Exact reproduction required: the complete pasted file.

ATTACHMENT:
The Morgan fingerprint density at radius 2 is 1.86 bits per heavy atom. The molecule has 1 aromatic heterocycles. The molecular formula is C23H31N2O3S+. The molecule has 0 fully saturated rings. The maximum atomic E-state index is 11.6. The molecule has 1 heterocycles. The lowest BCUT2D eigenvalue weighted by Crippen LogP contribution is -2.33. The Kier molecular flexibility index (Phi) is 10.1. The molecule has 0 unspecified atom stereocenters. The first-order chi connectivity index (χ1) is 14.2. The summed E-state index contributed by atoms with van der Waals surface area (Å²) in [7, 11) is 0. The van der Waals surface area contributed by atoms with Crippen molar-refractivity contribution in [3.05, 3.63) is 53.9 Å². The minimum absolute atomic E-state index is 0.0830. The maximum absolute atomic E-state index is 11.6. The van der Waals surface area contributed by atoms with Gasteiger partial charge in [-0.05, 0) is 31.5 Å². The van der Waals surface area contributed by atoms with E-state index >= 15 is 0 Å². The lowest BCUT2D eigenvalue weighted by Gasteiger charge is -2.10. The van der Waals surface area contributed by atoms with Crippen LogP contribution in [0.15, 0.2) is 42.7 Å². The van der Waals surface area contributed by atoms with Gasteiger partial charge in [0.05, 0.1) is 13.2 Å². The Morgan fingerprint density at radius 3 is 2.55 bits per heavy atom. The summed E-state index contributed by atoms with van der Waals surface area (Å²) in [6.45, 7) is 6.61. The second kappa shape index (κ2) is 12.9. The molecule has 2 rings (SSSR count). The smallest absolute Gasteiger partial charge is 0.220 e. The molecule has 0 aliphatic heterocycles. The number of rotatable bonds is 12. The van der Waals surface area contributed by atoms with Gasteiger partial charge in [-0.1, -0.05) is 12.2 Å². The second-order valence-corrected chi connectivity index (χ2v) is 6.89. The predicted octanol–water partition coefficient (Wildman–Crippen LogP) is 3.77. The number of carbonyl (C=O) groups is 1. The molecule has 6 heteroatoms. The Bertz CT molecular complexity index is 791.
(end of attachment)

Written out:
The Morgan fingerprint density at radius 2 is 1.86 bits per heavy atom. The molecule has 1 aromatic heterocycles. The molecular formula is C23H31N2O3S+. The molecule has 0 fully saturated rings. The maximum atomic E-state index is 11.6. The molecule has 1 heterocycles. The lowest BCUT2D eigenvalue weighted by Crippen LogP contribution is -2.33. The Kier molecular flexibility index (Phi) is 10.1. The molecule has 0 unspecified atom stereocenters. The first-order chi connectivity index (χ1) is 14.2. The summed E-state index contributed by atoms with van der Waals surface area (Å²) in [7, 11) is 0. The van der Waals surface area contributed by atoms with Crippen molar-refractivity contribution in [3.05, 3.63) is 53.9 Å². The minimum absolute atomic E-state index is 0.0830. The maximum absolute atomic E-state index is 11.6. The van der Waals surface area contributed by atoms with Gasteiger partial charge in [-0.05, 0) is 31.5 Å². The van der Waals surface area contributed by atoms with E-state index >= 15 is 0 Å². The lowest BCUT2D eigenvalue weighted by Gasteiger charge is -2.10. The van der Waals surface area contributed by atoms with Crippen LogP contribution in [0.15, 0.2) is 42.7 Å². The van der Waals surface area contributed by atoms with Gasteiger partial charge in [0.05, 0.1) is 13.2 Å². The Morgan fingerprint density at radius 3 is 2.55 bits per heavy atom. The summed E-state index contributed by atoms with van der Waals surface area (Å²) in [6.45, 7) is 6.61. The second kappa shape index (κ2) is 12.9. The molecule has 2 rings (SSSR count). The smallest absolute Gasteiger partial charge is 0.220 e. The molecule has 0 aliphatic heterocycles. The number of rotatable bonds is 12. The van der Waals surface area contributed by atoms with Gasteiger partial charge in [-0.1, -0.05) is 12.2 Å². The second-order valence-corrected chi connectivity index (χ2v) is 6.89. The predicted octanol–water partition coefficient (Wildman–Crippen LogP) is 3.77. The number of carbonyl (C=O) groups is 1. The molecule has 6 heteroatoms. The Bertz CT molecular complexity index is 791.